Finally, the total exits from the labour force is measured by the sum, EN + UN and for the period show equalled 6,609 thousand whereas the total new entrants into the labour force, measured by the sum, NE + NU was 6,262 thousand. The net flow was thus equal to 347 thousand workers.

You can see from the final column that between November and December 2014, employment rose by 40 thousand and that was because 387 thousand workers who were unemployed in November entered employment in December (in net terms) but 347 thousand persons left the labour force (entered Not in the Labour Force in December).

Total inflows and outflows from states – November-December 2014

To put the flows for November and December 2014 into context, here is what the data looked like at the height of the recession when employment was collapsing – October and November 2008.

You can see that the total change in employment was -802 thousand in the month and 355 thousand of those who lost jobs entered unemployment but 447 thousand left the labour force – early (forced) retirement or discouraged workers.

If the labour force had not contracted then the US unemployment rate would have been much higher than it was (and is). The cyclical shifts in participation mean that the full extent of the labour force underutlisation is disguised and some of it manifests outside of the labour force.

And that doesn’t even consider that of the 5,597 thousand that remained in employment between October and November 2008, many would have been reduced to part-time hours because of lack of sales. That is, this data doesn’t tell us about shifts in underemployment.

Total inflows and outflows from states – October-November 2008

We can thus understand the stock measures of the labour market states in each period by considering the net flows between two periods.

To learn more about this please read my blog – Labour market measurement – Part 2.

Transition Probabilities

The various inflows and outflows between the labour force categories are expressed in terms of numbers of persons which can then be converted into so-called transition probabilities – the probabilities that transitions (changes of state) occur.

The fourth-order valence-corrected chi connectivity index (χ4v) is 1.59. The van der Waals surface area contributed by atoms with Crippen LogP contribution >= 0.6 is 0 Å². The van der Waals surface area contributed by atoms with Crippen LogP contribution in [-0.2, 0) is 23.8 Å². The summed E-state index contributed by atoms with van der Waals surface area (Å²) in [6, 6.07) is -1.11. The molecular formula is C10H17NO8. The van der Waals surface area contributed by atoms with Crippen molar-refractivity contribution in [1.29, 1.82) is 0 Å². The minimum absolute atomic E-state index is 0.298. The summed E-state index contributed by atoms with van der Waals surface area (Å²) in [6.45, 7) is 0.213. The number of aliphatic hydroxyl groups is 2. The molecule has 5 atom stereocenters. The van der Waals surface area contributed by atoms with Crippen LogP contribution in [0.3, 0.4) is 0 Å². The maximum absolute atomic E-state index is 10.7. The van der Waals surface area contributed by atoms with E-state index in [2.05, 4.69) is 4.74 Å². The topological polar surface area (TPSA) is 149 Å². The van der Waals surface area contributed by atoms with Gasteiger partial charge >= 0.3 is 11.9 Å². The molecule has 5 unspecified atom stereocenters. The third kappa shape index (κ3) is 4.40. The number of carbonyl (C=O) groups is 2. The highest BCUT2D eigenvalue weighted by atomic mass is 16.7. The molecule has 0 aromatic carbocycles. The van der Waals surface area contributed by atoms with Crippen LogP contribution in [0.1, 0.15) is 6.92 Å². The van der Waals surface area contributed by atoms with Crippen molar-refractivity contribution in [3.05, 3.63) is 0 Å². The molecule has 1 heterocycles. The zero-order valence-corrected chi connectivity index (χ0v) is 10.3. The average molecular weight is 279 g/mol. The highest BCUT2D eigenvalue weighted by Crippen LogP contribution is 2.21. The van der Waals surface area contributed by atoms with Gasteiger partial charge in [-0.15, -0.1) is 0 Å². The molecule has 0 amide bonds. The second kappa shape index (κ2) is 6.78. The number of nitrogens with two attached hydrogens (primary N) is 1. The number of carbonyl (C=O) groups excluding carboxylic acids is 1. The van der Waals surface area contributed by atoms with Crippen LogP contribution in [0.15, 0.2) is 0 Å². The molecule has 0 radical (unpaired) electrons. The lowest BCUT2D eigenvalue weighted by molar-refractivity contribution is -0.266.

We can then answer questions like: What is the probability that a person who is unemployed now will enter employment next period?

So if a transition probability for the shift between employment to unemployment is 0.05, we say that a worker who is currently employed has a 5 per cent chance of becoming unemployed in the next month. If this probability fell to 0.01 then we would say that the labour market is improving (only a 1 per cent chance of making this transition).

From the table above – sometimes called a Gross Flows Matrix – we can deduce the gross flows. For example, the element EE tells you how many people who were in employment in the previous month remain in employment in the current month.

Similarly the element EU tells you how many people who were in employment in the previous month are now unemployed in the current month. And so on. This allows you to trace all inflows and outflows from a given state during the month in question.

The transition probabilities are computed by dividing the flow element in the matrix by the initial state. For example, if you want the probability of a worker remaining unemployed between the two months you would divide the flow (UU) by the initial stock of unemployment. If you wanted to compute the probability that a worker would make the transition from employment to unemployment you would divide the flow (EU) by the initial stock of employment. And so on.